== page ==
At the end of John 3 (verses 19-36), we are first reminded of our need for repentance and salvation and then John the Baptist declares his final testimony that Jesus is the Messiah.
What I love about this portion of scripture is the example John set for us of humbleness. John and his disciples and Jesus and his were all in the same region and both were baptizing people. Then John’s disciples came to him and said, “Rabbi, he who was with you across the Jordan, to whom you bore witness—look, he is baptizing, and all are going to him” (John 3:26). John’s disciples were concerned that people were going to Jesus instead of John to be baptized.
Rather than taking the bait of jealousy and contempt, John remained confident in his identity as the one who came before the Messiah to bear witness to his coming. Now that Jesus had begun his ministry, the need for John to bear witness was lessening and would soon become moot.
Here is John’s response to his disciples:
“A person cannot receive even one thing unless it is given him from heaven. You yourselves bear me witness, that I said, ‘I am not the Christ, but I have been sent before him.’ The one who has the bride is the bridegroom. The friend of the bridegroom, who stands and hears him, rejoices greatly at the bridegroom’s voice. Therefore this joy of mine is now complete. He must increase, but I must decrease.”John 3:27-30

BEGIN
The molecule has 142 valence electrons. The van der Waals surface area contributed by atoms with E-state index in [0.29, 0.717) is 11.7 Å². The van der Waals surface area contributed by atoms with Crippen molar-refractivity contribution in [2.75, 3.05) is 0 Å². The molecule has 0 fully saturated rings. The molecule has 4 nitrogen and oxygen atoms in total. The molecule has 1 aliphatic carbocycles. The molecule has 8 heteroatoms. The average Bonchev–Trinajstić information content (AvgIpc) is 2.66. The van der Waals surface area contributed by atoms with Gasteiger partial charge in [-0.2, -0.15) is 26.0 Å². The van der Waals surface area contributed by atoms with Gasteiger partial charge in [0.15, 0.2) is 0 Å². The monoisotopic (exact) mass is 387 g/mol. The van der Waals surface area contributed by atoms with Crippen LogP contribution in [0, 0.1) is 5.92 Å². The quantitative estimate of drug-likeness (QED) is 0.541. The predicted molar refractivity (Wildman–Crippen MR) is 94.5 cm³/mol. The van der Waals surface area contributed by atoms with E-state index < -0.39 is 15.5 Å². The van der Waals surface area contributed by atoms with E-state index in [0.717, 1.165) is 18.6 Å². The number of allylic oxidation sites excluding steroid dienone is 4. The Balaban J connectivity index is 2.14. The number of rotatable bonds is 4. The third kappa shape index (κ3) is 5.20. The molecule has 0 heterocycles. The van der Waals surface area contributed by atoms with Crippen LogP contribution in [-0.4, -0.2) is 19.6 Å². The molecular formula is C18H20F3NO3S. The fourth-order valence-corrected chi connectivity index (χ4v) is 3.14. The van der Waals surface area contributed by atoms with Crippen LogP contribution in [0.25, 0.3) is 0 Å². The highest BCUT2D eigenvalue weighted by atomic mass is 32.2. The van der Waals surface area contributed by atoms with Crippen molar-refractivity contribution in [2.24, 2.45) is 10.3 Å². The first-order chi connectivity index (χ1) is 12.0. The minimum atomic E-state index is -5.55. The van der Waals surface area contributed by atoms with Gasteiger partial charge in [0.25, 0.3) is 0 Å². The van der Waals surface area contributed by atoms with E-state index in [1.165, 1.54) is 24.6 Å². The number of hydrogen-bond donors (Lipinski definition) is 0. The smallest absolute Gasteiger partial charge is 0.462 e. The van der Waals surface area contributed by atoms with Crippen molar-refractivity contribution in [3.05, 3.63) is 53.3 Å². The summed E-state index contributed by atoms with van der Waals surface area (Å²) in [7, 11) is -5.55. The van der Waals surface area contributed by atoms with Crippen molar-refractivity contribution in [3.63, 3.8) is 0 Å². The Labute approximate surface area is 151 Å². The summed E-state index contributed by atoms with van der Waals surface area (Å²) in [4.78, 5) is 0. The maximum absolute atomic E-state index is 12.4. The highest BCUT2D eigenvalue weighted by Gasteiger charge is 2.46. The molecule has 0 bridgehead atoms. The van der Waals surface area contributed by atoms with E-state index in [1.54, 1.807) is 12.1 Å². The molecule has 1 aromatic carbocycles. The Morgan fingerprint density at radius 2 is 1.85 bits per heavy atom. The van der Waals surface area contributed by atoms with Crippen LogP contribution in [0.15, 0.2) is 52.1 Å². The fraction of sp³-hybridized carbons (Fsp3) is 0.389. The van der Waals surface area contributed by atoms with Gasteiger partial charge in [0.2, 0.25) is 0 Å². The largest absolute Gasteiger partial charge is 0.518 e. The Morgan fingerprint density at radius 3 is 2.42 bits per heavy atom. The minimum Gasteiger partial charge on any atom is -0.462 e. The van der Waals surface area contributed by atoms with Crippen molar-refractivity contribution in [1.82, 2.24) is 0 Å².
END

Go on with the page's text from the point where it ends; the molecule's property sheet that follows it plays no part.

John had gained fame throughout Israel for his ministry and now he was becoming irrelevant. Not because his ministry wasn’t important, because it was, but because his job was complete. For many, including myself, this would be hard to accept. Pride and fear would leave us fighting to remain relevant. However, John knew how he was and what his role was in relation to the Messiah, and he gladly and humbly accepted it.
The Church can learn a lot from John’s humbleness. Perhaps if we were as confident as John in what our role is in God’s plan and okay with being made irrelevant once our job is finished, then maybe the Church would be more healthy and less tainted by the sin of pride.